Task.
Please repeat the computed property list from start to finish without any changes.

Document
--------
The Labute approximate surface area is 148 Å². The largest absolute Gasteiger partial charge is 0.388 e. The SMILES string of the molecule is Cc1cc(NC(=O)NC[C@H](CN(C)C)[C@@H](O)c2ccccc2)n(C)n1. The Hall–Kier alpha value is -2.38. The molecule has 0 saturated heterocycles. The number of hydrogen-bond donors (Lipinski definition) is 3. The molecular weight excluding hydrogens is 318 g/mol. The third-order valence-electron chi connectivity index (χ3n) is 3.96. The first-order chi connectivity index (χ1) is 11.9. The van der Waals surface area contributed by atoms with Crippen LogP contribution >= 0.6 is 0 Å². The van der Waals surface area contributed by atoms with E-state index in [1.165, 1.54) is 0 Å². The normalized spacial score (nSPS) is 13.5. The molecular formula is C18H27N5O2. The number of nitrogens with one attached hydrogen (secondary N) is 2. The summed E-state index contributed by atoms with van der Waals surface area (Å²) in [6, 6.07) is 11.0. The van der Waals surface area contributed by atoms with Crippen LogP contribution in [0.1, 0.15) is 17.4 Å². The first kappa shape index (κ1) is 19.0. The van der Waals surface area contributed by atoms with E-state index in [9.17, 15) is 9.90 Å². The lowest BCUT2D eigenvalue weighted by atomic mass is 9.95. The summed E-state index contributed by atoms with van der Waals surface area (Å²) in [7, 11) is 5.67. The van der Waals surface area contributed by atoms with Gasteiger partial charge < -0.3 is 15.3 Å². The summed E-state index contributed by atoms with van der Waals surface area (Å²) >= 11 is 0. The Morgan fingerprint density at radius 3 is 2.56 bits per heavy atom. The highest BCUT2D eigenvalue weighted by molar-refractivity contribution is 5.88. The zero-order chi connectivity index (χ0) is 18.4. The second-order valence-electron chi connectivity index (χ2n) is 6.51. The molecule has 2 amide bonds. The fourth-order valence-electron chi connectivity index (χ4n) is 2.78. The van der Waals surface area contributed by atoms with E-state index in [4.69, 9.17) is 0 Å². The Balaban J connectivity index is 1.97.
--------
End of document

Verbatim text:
The Labute approximate surface area is 148 Å². The largest absolute Gasteiger partial charge is 0.388 e. The SMILES string of the molecule is Cc1cc(NC(=O)NC[C@H](CN(C)C)[C@@H](O)c2ccccc2)n(C)n1. The Hall–Kier alpha value is -2.38. The molecule has 0 saturated heterocycles. The number of hydrogen-bond donors (Lipinski definition) is 3. The molecular weight excluding hydrogens is 318 g/mol. The third-order valence-electron chi connectivity index (χ3n) is 3.96. The first-order chi connectivity index (χ1) is 11.9. The van der Waals surface area contributed by atoms with Crippen LogP contribution >= 0.6 is 0 Å². The van der Waals surface area contributed by atoms with E-state index in [1.165, 1.54) is 0 Å². The normalized spacial score (nSPS) is 13.5. The molecular formula is C18H27N5O2. The number of nitrogens with one attached hydrogen (secondary N) is 2. The summed E-state index contributed by atoms with van der Waals surface area (Å²) in [6, 6.07) is 11.0. The van der Waals surface area contributed by atoms with Crippen LogP contribution in [0.1, 0.15) is 17.4 Å². The first kappa shape index (κ1) is 19.0. The van der Waals surface area contributed by atoms with E-state index in [9.17, 15) is 9.90 Å². The lowest BCUT2D eigenvalue weighted by atomic mass is 9.95. The summed E-state index contributed by atoms with van der Waals surface area (Å²) in [7, 11) is 5.67. The van der Waals surface area contributed by atoms with Gasteiger partial charge < -0.3 is 15.3 Å². The summed E-state index contributed by atoms with van der Waals surface area (Å²) >= 11 is 0. The Morgan fingerprint density at radius 3 is 2.56 bits per heavy atom. The highest BCUT2D eigenvalue weighted by molar-refractivity contribution is 5.88. The zero-order chi connectivity index (χ0) is 18.4. The second-order valence-electron chi connectivity index (χ2n) is 6.51. The molecule has 2 amide bonds. The fourth-order valence-electron chi connectivity index (χ4n) is 2.78. The van der Waals surface area contributed by atoms with E-state index in [4.69, 9.17) is 0 Å². The Balaban J connectivity index is 1.97.